About Us

Cuernavaca Minneapolis Sister Cities Organization


We at CaMinO are looking forward to continuing our commitment to bridging Minneapolis and Cuernavaca through community events, art, and cultural exchange. We look forward to continuing our past events such as Dia de Los Muertos and Emiliano Zapata Day. We are also looking to expand ways in which we can support our mission, find new community connections and many other things. We think it will be one of great growth and change, community and inclusivity, love and hope.


We were establish in 2008 by our Executive Director, Columba Reyes, as a way to bring the residents of Cuernavaca, Morelos, Mexico and Minneapolis, Minnesota, USA together.


Our work to join these two communities is rooted in a vision to bond the residents of Cuernavaca and Minneapolis through artistic, cultural and educational exchanges.


Through our work, we hope to weave unique bridges in celebration of our cultures, honoring them individually and collectively.

Cuernavaca / Minneapolis

Why is it a Sister City?

Supporting local art

Camino Artists

Ballet Folklorico Mexico Azteca (BFMA)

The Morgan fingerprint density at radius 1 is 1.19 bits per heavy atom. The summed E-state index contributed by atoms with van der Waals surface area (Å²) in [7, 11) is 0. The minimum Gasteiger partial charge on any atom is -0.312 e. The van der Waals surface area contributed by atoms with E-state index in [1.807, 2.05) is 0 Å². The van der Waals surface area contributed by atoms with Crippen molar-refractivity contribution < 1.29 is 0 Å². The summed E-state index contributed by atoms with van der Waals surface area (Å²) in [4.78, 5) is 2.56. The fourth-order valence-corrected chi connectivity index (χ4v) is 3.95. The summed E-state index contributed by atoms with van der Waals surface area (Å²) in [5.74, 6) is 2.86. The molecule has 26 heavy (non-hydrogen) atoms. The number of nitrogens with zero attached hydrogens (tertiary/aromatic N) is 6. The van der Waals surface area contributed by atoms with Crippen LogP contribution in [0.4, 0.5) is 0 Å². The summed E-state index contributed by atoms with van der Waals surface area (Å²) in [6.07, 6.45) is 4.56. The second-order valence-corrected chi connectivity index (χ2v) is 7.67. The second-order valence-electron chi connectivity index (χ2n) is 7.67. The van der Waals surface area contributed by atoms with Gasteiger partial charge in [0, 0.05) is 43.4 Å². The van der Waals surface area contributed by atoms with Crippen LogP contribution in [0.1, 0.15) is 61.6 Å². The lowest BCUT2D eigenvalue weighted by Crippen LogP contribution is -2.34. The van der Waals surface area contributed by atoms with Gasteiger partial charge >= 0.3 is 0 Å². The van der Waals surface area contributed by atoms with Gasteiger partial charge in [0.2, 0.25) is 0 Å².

BFMA’s dancers have participated in many cultural events since 2009, including at events by CaMinO. Take time to get to know this group of dancers at their website.

Sister City since 2008

Cuernavaca, Morelos, México

Jose Lui

Miles/km to Minneapolis:
1832mi/2948.5 km


Often referred to as Mexico's "City of Eternal Spring", Cuernavaca is a destination prized by tourists for its warm and stable climate. It is located in Mexico's south-central region state, Morelos. The city came to be as a result of an Aztec emperor's (Acamapichtli's) victory, around 1396, over the ruler of the region called 'Tlalnahuatl' in the area south of the Valley of Mexico.

Subsequently, the area was then renamed 'Cuauhnahuac', in the Aztec (Nahuatl) language. It is believed that the union of the emperor and a princess of the conquered Tlalnahuatl people resulted in the birth of Montezuma I, the fifth emperor and unifier of all Aztec peoples. Through the 1400s, as the Aztec empire expanded under Montezuma I, Cuernavaca grew in size and strength, subsuming other peoples of the province into the empire. Then, around 1520, Cortes brought the Spanish to the city, conquering the Aztecs and founding plantations on the fertile surrounding land. In 1526, Cortes built a great palace for his wife in the city, though eventually Cortes moved his family to Altacomulco, the palace remains in Cuernavaca to this day.

With the arrival of the Franciscans and founding of their monastery in 1529, the Spanish presence and expansion began. By 1786, the development and reorganizing of "New Spain" resulted in a system of 12 Mexican provinces wherein Cuernavaca became ancillary to Mexico City. It was the war for Mexican Independence (1810-1821) and the signing of the Mexican Constitution in 1824 that led to independence for the state of Morelos and Cuernavaca, as well. And in 1833 the Mexican government declared the Palace of Cortes property of the people.

Independence from Spanish rule, however, was only the beginning of a long struggle to be free.